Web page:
ttcust.p ttcust.p 1 STRING "tt1" 3 NONE UNTRANSLATABLE ttcust.p ttcust.p 1 STRING "custnum" 7 NONE UNTRANSLATABLE ttcust.p ttcust.p 1 STRING "custname" 8 NONE UNTRANSLATABLE ttcust.p ttcust.p 6 SEARCH tt1 ixnum TEMPTABLE WHOLE-INDEX
Thanks Rob, as far as I'm concerned this is spot on for my requirements.
I agree with James. This meets my needs.
Thank you Rob, this fits my needs
If possible the format of the "new entries" in the xref should be exactly like the current entries so existing analysis tools can be used without any updates or changes
The enhancement sounds good. With this change, I'd also suggest abandoning the notion / restriction that "xref" is only for inter-program entities and expand it to cover other things that are local to a given program.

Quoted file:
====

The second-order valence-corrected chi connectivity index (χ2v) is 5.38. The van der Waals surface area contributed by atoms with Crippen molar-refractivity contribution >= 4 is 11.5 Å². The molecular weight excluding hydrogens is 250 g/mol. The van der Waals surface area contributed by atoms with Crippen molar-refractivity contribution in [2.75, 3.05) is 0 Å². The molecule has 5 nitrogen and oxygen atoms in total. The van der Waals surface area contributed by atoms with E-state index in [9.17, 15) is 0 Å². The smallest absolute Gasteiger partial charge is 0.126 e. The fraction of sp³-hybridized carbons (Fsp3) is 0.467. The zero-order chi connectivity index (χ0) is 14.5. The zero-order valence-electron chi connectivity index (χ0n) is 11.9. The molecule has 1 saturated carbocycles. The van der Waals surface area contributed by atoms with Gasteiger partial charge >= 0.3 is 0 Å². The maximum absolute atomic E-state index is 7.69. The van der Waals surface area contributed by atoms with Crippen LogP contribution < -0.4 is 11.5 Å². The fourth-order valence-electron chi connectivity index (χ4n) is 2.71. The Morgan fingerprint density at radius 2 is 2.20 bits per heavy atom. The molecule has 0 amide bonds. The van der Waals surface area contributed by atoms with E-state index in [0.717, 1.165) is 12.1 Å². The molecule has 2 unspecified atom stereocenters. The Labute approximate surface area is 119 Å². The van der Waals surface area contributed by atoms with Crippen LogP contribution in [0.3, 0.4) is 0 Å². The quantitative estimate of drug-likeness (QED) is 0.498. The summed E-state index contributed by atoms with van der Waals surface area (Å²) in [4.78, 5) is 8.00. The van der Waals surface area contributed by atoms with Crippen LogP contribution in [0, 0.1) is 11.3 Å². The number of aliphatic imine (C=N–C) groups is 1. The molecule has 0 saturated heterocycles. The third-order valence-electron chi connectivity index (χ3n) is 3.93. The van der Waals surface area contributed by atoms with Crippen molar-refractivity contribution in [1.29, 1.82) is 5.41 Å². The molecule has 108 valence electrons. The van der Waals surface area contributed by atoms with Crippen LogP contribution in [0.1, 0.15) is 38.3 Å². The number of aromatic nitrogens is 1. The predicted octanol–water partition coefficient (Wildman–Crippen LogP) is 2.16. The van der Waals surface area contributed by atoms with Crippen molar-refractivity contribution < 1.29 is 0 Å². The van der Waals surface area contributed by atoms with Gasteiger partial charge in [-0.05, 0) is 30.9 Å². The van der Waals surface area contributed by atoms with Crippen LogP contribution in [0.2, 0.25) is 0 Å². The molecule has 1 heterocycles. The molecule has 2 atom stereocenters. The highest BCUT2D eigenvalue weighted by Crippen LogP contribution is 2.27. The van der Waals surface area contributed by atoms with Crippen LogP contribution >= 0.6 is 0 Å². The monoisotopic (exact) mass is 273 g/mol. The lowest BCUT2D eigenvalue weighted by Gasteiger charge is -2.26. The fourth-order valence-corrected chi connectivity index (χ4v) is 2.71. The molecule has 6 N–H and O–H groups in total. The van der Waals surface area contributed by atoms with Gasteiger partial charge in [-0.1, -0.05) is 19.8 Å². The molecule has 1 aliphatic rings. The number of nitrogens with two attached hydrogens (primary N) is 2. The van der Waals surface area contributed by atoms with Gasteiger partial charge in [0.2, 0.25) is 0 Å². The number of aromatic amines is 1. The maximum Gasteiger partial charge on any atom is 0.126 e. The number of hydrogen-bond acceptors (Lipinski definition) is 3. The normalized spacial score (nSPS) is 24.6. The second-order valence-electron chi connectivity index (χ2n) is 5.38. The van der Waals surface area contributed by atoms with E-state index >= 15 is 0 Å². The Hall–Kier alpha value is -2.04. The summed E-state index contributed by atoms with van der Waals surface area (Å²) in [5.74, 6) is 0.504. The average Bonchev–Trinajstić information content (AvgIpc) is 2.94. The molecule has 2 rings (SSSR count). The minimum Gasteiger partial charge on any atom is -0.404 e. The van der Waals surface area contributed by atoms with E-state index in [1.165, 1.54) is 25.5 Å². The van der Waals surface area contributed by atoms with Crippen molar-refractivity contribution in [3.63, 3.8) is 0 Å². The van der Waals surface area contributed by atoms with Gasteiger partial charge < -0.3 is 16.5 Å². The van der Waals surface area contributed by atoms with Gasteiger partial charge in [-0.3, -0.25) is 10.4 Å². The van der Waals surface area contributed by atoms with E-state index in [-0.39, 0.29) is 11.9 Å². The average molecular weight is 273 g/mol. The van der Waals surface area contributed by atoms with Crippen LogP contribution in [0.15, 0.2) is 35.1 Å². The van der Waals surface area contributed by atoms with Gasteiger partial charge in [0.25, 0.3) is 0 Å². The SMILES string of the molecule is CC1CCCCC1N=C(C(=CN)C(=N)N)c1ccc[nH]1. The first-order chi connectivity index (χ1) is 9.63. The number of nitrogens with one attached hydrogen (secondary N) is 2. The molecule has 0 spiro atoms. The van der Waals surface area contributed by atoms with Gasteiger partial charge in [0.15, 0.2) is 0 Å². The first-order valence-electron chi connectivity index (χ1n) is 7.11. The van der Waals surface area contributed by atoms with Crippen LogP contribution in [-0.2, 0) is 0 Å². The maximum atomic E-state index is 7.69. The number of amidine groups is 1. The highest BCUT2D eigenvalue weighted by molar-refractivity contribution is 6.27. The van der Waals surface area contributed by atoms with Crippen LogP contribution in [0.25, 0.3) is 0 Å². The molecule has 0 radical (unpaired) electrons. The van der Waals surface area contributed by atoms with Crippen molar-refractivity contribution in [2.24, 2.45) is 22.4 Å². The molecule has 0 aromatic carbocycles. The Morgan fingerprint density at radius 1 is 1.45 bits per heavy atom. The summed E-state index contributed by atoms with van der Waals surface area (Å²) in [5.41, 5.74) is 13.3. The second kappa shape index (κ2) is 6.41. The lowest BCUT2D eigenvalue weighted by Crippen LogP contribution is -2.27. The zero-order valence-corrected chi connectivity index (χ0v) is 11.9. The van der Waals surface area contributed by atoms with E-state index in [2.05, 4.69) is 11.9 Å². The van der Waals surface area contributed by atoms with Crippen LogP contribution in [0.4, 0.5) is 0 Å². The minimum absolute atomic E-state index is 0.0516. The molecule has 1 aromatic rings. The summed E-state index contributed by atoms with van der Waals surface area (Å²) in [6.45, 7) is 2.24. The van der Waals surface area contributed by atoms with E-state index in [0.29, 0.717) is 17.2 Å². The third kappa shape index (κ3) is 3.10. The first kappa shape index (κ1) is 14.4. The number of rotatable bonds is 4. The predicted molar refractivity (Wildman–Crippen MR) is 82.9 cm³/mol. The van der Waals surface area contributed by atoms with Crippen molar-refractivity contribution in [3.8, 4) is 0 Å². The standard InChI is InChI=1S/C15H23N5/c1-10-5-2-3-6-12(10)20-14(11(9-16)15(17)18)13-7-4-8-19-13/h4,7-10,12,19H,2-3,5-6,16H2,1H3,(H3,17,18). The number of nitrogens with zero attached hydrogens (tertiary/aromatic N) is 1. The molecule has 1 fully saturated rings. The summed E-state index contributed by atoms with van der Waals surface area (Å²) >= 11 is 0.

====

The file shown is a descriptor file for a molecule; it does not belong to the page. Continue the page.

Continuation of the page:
@Tim isn't that exactly what's being suggested?
This would be a good first start.
Having the bracketing information for both temp-tables and DB tables in the XREF would be invaluable in tracking down performance issues.
Just as an example suppose you have an index defined with order-date,state,country and where clause is:
order-date >= 1/1/2013 and
This thread has been very helpful in clarifying the specific request of providing existing XREF output for local temp-tables.
In both Tim Kuehn’s and TheMadDBA’s post, there is an additional request for the ABL to provide additional non-cross reference information. Can you both expand on your comments and identify what specific additional information you would like the Compiler to include in the XREF output?
Evan: I would like to have something similar to an explain plan. Meaning the bracketing information is output after each SEARCH entry so you can tell how effectively the index is being used.